Certainly this is all just conjecture on my part, but not one that I’ve seen discussed in the fallout from Friday’s announcement. Simply wanted to put it down in writing so I would stop wandering off on the subject every time I read about the transaction.

UPDATE
Well, that didn’t take long to come true – NY Times – Twitter to Make Money with Ads. As I said last night in a tweet, it certainly wasn’t prophetic, as there had been much speculation on how Twitter would monetize and advertising was one way discussed, but calling it the morning of the announcement with little other speculation that I’m aware of, must earn me some kind of geek merit badge?

So it seems by snagging the best mobile clients for themselves, if they do wind up doing revenue sharing for inline ads, they cut out the middle man on a popular platform.

Note Taking Nirvana?

notebook collectionLike most, I’ve struggled with note taking and mind dumping solutions. I’m easily caught up in chasing the productivity pr0n, looking for the perfect system (hell, I gues by writing this post, I’m still doing that). At first glance however, with the discovery of my most recent set of tools, I believe I’ve found the most streamlined, cohesive solution yet.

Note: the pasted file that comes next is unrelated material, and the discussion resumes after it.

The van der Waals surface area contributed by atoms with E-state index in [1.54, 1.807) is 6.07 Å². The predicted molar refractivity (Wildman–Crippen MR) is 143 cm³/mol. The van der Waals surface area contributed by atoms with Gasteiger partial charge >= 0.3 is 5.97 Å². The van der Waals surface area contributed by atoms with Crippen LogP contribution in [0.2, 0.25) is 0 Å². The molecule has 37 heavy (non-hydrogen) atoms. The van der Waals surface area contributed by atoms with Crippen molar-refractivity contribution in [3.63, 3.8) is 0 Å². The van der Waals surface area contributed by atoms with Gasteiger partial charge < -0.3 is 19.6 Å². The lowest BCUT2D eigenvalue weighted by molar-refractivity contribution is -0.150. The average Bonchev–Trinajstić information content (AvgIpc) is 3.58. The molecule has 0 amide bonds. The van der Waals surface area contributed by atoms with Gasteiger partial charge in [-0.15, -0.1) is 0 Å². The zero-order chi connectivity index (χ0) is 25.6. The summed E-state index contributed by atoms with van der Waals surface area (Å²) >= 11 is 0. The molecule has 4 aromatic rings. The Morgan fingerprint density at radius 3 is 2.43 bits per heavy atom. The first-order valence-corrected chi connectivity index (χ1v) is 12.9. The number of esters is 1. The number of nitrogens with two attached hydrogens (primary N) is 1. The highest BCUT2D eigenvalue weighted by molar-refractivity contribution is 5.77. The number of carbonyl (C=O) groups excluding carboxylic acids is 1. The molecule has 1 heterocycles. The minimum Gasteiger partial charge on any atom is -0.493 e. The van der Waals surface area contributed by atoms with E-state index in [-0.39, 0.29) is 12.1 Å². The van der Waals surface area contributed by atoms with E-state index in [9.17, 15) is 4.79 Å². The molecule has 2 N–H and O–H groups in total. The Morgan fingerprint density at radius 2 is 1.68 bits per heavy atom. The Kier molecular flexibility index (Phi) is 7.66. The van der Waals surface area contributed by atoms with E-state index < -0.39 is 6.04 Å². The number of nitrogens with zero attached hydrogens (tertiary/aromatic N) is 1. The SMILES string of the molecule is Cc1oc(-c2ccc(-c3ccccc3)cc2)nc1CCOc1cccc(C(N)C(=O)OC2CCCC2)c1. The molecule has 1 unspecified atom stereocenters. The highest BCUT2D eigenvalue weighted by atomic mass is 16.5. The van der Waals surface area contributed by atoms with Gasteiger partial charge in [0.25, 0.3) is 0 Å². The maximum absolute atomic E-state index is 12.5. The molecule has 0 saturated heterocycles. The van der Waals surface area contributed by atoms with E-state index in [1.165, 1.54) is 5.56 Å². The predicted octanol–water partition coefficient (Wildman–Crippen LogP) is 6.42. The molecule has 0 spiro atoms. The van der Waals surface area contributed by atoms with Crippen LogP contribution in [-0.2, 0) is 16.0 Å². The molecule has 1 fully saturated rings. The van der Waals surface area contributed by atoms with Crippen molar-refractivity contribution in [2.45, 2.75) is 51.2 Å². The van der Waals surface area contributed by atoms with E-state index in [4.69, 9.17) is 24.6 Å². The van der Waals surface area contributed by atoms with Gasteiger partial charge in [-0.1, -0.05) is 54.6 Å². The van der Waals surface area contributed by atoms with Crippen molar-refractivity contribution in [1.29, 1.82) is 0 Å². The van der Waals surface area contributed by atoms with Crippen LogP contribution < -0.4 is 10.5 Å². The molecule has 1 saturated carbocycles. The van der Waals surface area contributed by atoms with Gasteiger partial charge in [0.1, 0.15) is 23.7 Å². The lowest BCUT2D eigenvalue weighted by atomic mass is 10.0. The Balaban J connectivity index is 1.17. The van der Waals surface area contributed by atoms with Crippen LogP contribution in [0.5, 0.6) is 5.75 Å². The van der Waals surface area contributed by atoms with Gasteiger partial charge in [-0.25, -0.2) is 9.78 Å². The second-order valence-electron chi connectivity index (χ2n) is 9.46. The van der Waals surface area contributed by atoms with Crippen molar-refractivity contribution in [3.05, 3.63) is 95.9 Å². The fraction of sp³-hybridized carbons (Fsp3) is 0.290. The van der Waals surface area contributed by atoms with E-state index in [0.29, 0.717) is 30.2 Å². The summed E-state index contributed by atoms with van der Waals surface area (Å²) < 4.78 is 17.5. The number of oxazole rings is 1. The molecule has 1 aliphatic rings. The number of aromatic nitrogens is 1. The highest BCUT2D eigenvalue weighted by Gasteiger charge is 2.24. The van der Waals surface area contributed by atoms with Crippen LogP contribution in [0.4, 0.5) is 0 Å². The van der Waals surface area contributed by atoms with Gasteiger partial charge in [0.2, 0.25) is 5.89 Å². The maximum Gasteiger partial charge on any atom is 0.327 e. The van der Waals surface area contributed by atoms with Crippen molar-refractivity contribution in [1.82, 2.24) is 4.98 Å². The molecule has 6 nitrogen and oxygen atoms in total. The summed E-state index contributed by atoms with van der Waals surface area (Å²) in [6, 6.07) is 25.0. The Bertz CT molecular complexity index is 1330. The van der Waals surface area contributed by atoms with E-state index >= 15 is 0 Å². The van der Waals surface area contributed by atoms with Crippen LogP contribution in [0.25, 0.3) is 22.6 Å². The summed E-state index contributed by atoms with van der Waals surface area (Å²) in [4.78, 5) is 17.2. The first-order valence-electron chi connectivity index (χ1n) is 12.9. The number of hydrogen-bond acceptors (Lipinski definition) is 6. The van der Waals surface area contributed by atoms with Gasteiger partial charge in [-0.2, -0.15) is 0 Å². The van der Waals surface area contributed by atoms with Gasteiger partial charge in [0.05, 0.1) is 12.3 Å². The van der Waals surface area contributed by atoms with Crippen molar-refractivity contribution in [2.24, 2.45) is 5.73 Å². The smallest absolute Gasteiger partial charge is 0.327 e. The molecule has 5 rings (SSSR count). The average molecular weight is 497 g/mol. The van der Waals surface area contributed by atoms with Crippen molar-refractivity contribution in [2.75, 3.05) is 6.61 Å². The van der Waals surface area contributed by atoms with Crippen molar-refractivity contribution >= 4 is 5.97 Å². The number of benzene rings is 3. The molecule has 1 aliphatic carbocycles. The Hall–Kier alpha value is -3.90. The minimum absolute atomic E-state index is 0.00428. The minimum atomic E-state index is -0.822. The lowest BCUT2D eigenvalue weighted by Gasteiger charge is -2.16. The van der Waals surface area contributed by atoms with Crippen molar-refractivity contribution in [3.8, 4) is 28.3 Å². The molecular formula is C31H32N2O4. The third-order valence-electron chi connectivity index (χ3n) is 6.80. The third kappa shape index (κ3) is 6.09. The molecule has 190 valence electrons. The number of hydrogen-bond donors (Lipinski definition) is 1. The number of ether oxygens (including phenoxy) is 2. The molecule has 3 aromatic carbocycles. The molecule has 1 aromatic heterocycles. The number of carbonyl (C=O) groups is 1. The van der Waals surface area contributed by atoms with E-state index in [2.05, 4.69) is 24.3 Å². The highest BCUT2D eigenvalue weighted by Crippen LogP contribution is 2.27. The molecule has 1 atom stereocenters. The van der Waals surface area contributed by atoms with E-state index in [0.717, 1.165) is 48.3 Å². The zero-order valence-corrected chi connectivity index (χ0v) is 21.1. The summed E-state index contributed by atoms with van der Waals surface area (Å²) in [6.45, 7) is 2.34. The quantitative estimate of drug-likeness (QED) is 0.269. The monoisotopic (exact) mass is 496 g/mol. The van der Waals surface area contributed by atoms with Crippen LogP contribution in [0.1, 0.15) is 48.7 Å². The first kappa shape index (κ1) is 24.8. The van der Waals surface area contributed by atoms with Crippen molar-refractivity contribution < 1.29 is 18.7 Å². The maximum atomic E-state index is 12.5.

My most recent excursion in a single note taking solution was EverNote. Certainly versatile, perhaps too so, and it never felt like the right fit. It was just too something. I wanted a no frills solution that I could easily access my notes from my desktop, laptop and on the go (currently using an iPhone). Certainly EverNote fits that bill, but again, too cumbersome and too busy.

A little while ago, I stumbled on a Habari plugin, SimplyNoted, which interfaced with an iPhone app SimpleNote. Quite an elegant little app/plugin, I could take notes on my phone and be able to pull them up in a Habari Silo, and turn them into a blog post, etc. Nice, but my iPhone isn’t the only place I take notes or want to do a brain dump. So it’s lingered on the second page of my phone, starring at me, taunting me to use it. Then the other day, the always with a great idea Merlin Mann, resurrecting his invaluable 43folders website, posted a screenshot and short post about his workflow.

Wait, did I just read about something syncing with SimpleNote? Sure enough, Merlin was espousing the virtues of an app he’d been using, and how it now syncs with SimpleNote. Notational Velocity is a no frills, desktop application (is there a mobile, I didn’t look) that snycs with SimpleNote, quietly saving behind the scenes,with plenty of keyboard shortcuts but no fluff. It gets out of the way and makes it easy to just jot notes, brain dump, or I’m sure in the hands of someone like Merlin, far, far more. But for this simple guy, it was the missing link to being able to have an app on my Macs that did all the things that SimpleNote could do.